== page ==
By Tor Lawrence
This month I had the absolute pleasure and honour of a day out with Hugh Passmore, from Applesham Farm near Shoreham and our Grazing Manager Tom. Hugh had asked if I could judge the conservation competition for the West Grinstead Ploughing & Agricultural Society. There were three aspects to this – prizes for the Whole Farm Conservation Policy, the Best Managed Single Feature on a Farm and an overall cup. The cup is awarded at the Society’s annual dinner in October after the results are announced later in the summer.
We spent a fascinating sunny day looking at a range of farms on the South Downs and in the Low Weald and hearing from farmers about what they do for wildlife. All these farmers are looking after animals and growing healthy crops to feed the nation, whilst trying to make a living for their families and their employees – and simultaneously ensuring that wildlife is thriving. One of the farmers summed this up as three imperatives – People, Planet and Profit.
There were lots of interesting views – for example they said that regenerative farming is not new, it is what their grandparents and great grandparents would have done with mixed farming and good crop and livestock rotation. The return of these techniques where it has been lost can have huge benefits in restoring soil health, reducing erosion from run-off and increasing carbon storage. All of them are dealing with extreme weather – drought and heavy rain – and seeing the immediate impact and challenges that the climate crisis is presenting them with. They were clear they cannot wild all their land, even if they wanted to, as crops are needed for food and farmers need to make a living. These farms provide employment for a range of local people – on one farm four generations of the same family have worked on the farm – for an impressive 120 years in total.
It was clear that learning about nature is crucial to all of them – they learn from each other, through their networks and farm clusters, share wildlife insights and get ecologists to give advice through wildlife monitoring and surveys. They said it is vital to know what wildlife they currently have, so they can protect it – and then also to go on and create new habitats or make changes.
They all have good yields, mixed crops and good soils; trying to use little or no insecticide and are cutting down on antibiotics, fungicides and herbicides. One farmer was clear he didn’t want to kill all the insects in dung – that insects are at the centre of everything - and he therefore was using minimal antibiotics and was cutting down on routine treatments for cattle. We learnt how these applications can have serious unintended consequences by killing beneficial invertebrates and having a detrimental knock-on impact for the soil and the whole system.
The farmers are involved in projects with Sussex University to monitor pollinators and research bees; the Sussex Hedgelaying Society, to learn old skills and plant hedgerows, they plant trees; they are working on nitrate reduction measures; they have projects for single species such as Grey Partridge or Turtle Dove. They rotate their crops and have mixed habitats, patchworks and mosaics. They are working with long term visions, over decades. They are all really proud to play their part in Sussex.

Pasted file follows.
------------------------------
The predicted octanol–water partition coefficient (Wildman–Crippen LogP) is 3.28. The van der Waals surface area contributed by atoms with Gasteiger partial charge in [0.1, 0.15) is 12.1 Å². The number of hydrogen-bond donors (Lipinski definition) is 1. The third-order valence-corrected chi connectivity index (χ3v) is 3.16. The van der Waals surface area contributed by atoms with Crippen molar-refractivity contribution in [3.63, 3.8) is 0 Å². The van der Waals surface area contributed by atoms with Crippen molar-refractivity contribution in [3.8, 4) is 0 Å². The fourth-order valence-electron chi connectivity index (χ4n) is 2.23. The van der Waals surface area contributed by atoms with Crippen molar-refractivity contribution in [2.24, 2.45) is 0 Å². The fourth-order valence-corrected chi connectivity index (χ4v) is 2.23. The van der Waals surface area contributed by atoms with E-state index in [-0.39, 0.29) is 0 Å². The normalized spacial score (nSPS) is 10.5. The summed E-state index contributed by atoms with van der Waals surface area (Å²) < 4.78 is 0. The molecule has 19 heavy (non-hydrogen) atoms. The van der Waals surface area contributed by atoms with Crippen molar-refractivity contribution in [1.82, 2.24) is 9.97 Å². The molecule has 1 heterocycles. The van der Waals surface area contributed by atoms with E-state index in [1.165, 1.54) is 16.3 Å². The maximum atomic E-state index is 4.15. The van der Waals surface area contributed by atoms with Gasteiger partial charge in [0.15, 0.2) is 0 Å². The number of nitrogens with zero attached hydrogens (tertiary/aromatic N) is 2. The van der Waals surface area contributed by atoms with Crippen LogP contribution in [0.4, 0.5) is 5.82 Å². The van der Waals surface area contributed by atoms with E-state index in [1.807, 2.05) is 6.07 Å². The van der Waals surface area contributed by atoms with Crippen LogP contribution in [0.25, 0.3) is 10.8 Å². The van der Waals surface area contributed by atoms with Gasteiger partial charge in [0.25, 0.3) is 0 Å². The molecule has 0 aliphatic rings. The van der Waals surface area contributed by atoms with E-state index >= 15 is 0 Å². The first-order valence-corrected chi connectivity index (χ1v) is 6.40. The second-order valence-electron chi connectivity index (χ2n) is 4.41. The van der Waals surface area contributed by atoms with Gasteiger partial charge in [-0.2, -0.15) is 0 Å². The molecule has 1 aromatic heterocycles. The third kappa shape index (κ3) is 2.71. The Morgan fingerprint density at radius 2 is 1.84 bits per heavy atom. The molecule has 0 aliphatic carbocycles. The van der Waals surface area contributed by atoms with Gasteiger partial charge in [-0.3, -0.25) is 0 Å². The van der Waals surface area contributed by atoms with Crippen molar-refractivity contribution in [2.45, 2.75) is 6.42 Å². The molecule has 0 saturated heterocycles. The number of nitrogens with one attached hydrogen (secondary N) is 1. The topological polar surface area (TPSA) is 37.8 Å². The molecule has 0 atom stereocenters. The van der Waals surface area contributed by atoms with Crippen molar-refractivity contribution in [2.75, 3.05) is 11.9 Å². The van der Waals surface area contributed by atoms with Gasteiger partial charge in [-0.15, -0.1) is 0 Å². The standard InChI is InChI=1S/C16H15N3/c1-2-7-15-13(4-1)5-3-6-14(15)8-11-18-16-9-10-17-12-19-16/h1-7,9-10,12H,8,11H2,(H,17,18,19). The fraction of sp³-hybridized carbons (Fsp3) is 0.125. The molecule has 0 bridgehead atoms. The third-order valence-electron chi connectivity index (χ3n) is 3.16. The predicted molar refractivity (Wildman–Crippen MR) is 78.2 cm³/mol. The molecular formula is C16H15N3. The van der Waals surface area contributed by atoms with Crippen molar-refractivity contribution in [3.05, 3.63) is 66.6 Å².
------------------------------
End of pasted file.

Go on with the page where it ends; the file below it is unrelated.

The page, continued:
We saw wide field margins, pollinator and conservation strips in the fields, entire fields set aside for wildlife, woodland shelter belts, wide margins next to water courses, a fallow plot for Stone Curlew and Lapwing, pollen and nectar plots through fields for Grey Partridges, corners of fields set aside, sediment ponds to ensure filtration before water gets into water courses, herbal leys, wooded shaws, a historic routeway with beautiful verges, a restored dewpond with dragonflies. We saw Hares, orchids and Corn Buntings, the sound of all the Skylarks overhead was immense and there were hoards of Swifts, Swallows and House Martins flying over the fields. We saw a special area or haven which had been created for Turtle Doves, with trail cams set up and a Turtle Dove flying off as we arrived. We saw chalk grassland slopes grazed for one of the biggest colonies of Wall Brown butterflies in Sussex, with a range of butterflies, orchids and apparently a phenomenal 140 species of plants.
We heard about high scoring soils, getting the balance of insects right, healthy crops which have another role in providing cover from predators for ground nesting birds, as well as food for other farmland birds. We heard about an increase in Hares due to careful habitat management, wild bird winter feed plots and supplementary feeding of birds in winter. We were told about grassland which provides summer grazing for cattle and habitat for Snipe. We heard about Purple Emperors, Linnets, Nightingales, breeding Barn Owls, Kingfishers, different species of bats, wet fields full of amphibians such as Frogs and Toads – and saw a Grass Snake bulging after eating a Toad.
One farmer was clear that his role is as a steward, with limited time in his one life to ensure the land was left in better health for future generations. All showed real joy and delight in doing things which benefit wildlife. The passion came through loud and clear from all of them. Another farmer said he enjoyed farming but there was nothing better than seeing Hares or Partridges as he goes round checking the farm.
I loved the day and came away really inspired, but also daunted by the responsibility of deciding on the winners. All these farms were teeming with wildlife and the devotion of every single farmer to what they were doing was clear.
And so who won? You’ll have to go to the Ploughing Match to find out.